Personally, my son learned to read (I swear by osmosis, or maybe from the RTI kindergarten group I ran when he was in utero…) by age four. At age 7 I realized he couldn’t decode words, but after telling him the unfamiliar word once, he’d remember it. Then I started doing word sorts with him at home – in place of his other class assigned spelling – for the next 18 months. The progress was significant. His “reading level” didn’t change, but his understanding of how words work did. One of the reasons I’m learning and liking the systematic approach is because of its inclusivity of all readers – above and below grade level. Just because a student can read doesn’t mean they don’t have gaps in how words work!
Thanks again for a great article and having the courage to grow and change! And, I love how you’re not trying to throw out the baby with the bathwater! 🙂
Hi Kristen! I am finding mixed reviews on this. I think that word study is very valuable, but I no longer think it should be the sole spelling instruction because it’s not explicit enough. However, I certainly believe that it can be very beneficial alongside explicit teaching … that is, we want to explicitly teach the patterns without expecting students to discover them.
I have read many of your blog posts and look forward to the gems they contain. They are always filled with insightful tips for teachers. I applaud you for admitting (publicly) that you were not on the best track for your students, and for taking the intentional steps to use a different approach. I know so many teachers who are satisfied with teaching the same old methods they have used for years, regardless of what the research says about improved teaching strategies. I feel that the teaching profession is one in which we (as teachers) should remain on the cutting edge of information, knowledge, and technology. What if our medical doctors relied only on the information they received back in medical school and refused to upgrade or learn more about the evolving world of medicine? They would soon be out of a job! Teachers are in a similar profession. The methods we use to teach our students will either help them to succeed or frustrate the learning process for them. As a Reading Specialist, I use the Structured Literacy approach with my struggling readers and, over the years, I have seen that this method truly works!!!! Thanks for being courageous enough to admit you were not on the right path and for choosing to get on the right path.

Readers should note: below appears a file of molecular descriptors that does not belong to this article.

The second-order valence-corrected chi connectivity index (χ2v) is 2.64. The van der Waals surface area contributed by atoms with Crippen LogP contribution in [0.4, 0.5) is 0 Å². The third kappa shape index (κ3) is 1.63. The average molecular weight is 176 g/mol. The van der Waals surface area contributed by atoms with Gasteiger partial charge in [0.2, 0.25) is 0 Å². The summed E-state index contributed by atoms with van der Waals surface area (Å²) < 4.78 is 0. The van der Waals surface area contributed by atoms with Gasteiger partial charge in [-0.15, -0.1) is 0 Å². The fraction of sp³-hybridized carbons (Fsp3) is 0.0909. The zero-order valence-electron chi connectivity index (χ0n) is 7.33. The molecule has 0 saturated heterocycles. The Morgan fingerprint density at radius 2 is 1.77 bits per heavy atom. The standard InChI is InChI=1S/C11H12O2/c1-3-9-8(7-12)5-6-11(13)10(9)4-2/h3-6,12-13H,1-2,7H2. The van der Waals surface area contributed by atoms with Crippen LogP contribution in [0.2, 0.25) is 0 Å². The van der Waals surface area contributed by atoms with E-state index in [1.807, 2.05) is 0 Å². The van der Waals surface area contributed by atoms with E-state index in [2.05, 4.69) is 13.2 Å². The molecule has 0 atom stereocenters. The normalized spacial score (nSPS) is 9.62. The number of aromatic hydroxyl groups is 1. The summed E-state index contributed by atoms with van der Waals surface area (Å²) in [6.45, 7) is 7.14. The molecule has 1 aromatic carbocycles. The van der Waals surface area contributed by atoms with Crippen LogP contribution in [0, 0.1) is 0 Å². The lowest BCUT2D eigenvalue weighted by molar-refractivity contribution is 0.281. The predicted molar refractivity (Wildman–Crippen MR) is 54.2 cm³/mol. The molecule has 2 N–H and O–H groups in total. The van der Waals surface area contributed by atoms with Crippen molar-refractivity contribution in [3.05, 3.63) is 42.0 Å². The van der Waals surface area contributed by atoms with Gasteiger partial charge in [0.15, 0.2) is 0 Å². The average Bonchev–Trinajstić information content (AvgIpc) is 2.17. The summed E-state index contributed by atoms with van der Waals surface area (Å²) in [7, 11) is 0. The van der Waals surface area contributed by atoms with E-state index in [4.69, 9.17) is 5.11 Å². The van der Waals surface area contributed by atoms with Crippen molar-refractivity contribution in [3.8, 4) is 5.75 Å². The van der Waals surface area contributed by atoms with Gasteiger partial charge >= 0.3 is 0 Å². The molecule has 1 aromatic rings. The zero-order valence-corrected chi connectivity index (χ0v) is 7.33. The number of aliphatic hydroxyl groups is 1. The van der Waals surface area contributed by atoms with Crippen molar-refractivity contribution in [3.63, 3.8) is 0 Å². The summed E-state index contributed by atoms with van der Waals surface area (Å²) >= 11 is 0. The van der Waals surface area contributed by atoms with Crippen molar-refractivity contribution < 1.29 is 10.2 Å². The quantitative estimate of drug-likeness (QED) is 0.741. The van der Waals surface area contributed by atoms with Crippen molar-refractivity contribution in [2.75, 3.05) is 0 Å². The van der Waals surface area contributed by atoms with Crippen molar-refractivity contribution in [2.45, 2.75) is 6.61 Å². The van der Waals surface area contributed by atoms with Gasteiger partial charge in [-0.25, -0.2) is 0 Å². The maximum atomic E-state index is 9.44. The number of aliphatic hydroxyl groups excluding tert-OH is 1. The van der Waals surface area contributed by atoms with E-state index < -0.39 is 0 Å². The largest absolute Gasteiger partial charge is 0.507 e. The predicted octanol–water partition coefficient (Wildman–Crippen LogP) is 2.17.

Thank you for your kind words, Lynn! It’s definitely hard to pivot when you’ve believed in an approach for so long. But at some point I had to pay attention to the evidence and the (many!) anecdotal stories of students who were failed by a balanced literacy approach.
Anna, The school I work in was part of a structured literacy pilot program for our state education department. We have been using structured literacy for five years now and the growth I have seen in students’ ability to read is tremendous. I work with the literacy intervention teacher and we have only K to third grade students that we work with. Most students in fourth and fifth grade that need more reading support are in the special education program. Even in the lower grades, the special needs students are making wonderful progress in learning how to read. We never saw this kind of success in reading with the balanced literacy approach. When students are successful at decoding the text, they love to read because it is no longer hard work and the success motivates them to keep reading. I’m a big fan of structured literacy! Learning the code also helps students with writing skills and we are seeing better quality with their written work.
I love this quote from your comment, Barb! “When students are successful at decoding the text, they love to read because it is no longer hard work and the success motivates them to keep reading.” Thank you so much for weighing in!
I am baffled by why anyone thinks that the “Science of Reading” is new. Back in the 1960s Chall said that systematic phonics was the best approach. Adams reiterated this in the 1990s, and the National Reading Panel made it very clear that systematic, explicit teaching of phonics was essential. Our state standards call for the explicit teaching of phonemic awareness and phonics.
As a Reading Recovery teacher, I was never trained to have children guess at words. I was trained to teach them to use all possible means to read a word. Why would I make a beginning reader try to sound out the word “birthday” when he won’t learn the sound letter correspondences he needs to do so until late in first grade, but he can easily get the word from the picture and first sound? He then should run his finger under the word to check it; this is not a guessing game.
Poor teaching of phonics is every bit as bad as teaching readers to guess at words. Buying poorly-designed worksheets online and assigning them to students isn’t going to teach them to read, but some teachers who are only familiar with the Science of Reading through social media do so because they’ve been told that phonics is the way to go. (I truly hate to criticize teachers, but someone is buying those worksheets that keep popping up in my Google searches.) I cannot imagine telling a first grader who is reading chapter books that he has to read decodables because that’s how he’s going to learn to read. He’s already on his way to building his self-extending system; why would I hold him back?
Why does this have to be an either/or issue? Why can’t we teach phonemic awareness and phonics in a systematic, explicit way—and teach readers to use all the tools at their disposal? Why can’t they get better at reading by learning and practicing the code AND get better at reading by reading? Why can’t they learn to read AND learn to love reading? Why are we fighting the Reading Wars all over again?